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Lava Beds National Monument Scenic Vistas

Places to visit besides the many lava tube caves include examples of several types of volcanic landforms. Cinder Cones, one-time explosive eruptions, dot the landscape. Schonchin Butte, 2 miles north of the visitor center, is the largest cinder cone and has a ¾ mile trail to the top. Hike this trail to the fire lookout and be rewarded with a 360 view of the basin. Fleener Chimneys and Black Crater, both spatter cones formed within the past 11,000 years ago, are accessible by trails 5 miles north of the visitor center. Spatter cones are created from thick blobs of lava that collect around a vent, eventually forming a chimney. Mammoth Crater and the nearby Modoc Crater are the sources of most of the lava that formed the caves. Take a short walk to the rim of Mammoth Crater and imagine what it looked like 40,000 years ago. Gillem Bluff is composed of volcanic rock at least 2 million years old, broken by faulting into a high cliff. Take the trail to the top from Gillems Camp and imagine what the field below looked like when it was occupied by soldiers during the Modoc War in 1873. Captain Jacks Stronghold, 13 miles north of the visitor center, is a lava maze formed by deep cracks in a thick lava flow originating from Modoc Crater. This natural shelter provided a sturdy fortification for the Modocs during the war. It is located at the edge of the original shoreline of Tule Lake, drained in the early 1900's for agriculture and homesteading.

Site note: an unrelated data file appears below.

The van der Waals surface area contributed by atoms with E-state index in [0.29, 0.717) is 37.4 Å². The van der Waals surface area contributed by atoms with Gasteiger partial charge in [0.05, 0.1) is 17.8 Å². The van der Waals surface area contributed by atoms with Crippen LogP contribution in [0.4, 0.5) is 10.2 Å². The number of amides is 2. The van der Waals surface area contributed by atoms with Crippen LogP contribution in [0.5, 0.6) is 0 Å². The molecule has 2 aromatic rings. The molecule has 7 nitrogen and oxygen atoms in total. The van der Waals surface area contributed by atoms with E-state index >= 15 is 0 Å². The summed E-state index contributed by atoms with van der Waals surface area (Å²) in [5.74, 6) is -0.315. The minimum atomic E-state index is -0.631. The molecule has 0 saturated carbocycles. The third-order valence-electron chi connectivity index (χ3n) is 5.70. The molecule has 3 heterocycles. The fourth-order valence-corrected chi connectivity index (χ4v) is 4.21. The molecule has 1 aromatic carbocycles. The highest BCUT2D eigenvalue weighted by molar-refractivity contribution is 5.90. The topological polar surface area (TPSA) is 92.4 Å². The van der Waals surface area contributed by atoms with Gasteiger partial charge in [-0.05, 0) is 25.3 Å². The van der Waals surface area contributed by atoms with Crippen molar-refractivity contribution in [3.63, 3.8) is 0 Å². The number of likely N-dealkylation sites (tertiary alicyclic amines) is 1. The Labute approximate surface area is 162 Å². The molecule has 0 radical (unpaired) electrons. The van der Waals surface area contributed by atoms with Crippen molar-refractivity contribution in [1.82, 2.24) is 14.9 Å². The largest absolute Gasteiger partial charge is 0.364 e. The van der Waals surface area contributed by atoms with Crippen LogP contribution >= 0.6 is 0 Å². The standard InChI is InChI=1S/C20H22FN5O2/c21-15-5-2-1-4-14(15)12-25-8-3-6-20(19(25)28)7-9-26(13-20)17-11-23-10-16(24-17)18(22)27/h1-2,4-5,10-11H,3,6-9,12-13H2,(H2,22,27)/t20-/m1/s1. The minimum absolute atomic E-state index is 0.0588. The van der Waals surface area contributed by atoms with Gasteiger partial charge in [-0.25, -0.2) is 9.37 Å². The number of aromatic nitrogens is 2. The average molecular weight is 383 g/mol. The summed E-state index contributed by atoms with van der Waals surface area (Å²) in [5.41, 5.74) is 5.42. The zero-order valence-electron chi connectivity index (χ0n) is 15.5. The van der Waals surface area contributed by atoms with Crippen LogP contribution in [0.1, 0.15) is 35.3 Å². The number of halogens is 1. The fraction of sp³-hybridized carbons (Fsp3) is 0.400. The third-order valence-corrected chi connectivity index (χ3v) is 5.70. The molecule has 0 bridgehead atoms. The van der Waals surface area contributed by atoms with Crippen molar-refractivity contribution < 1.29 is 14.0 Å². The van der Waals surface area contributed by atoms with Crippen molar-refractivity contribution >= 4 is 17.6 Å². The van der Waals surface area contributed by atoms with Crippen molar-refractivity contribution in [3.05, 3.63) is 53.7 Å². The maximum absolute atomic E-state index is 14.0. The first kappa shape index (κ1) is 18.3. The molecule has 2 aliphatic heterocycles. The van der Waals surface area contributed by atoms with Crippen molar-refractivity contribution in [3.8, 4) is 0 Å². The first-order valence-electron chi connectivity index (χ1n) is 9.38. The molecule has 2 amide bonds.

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Maine Puffins
Maine Puffins

Maine ocean islands provide the only nesting sites for Atlantic puffins in the United States. Eastern Egg Rock in the midcoast region, Seal Island and Matinicus Rock at the mouth of Penobscot Bay, and Machias Seal Island and Petit Manan Island off the downeast coast provide habitat for more than 4,000 puffins each summer.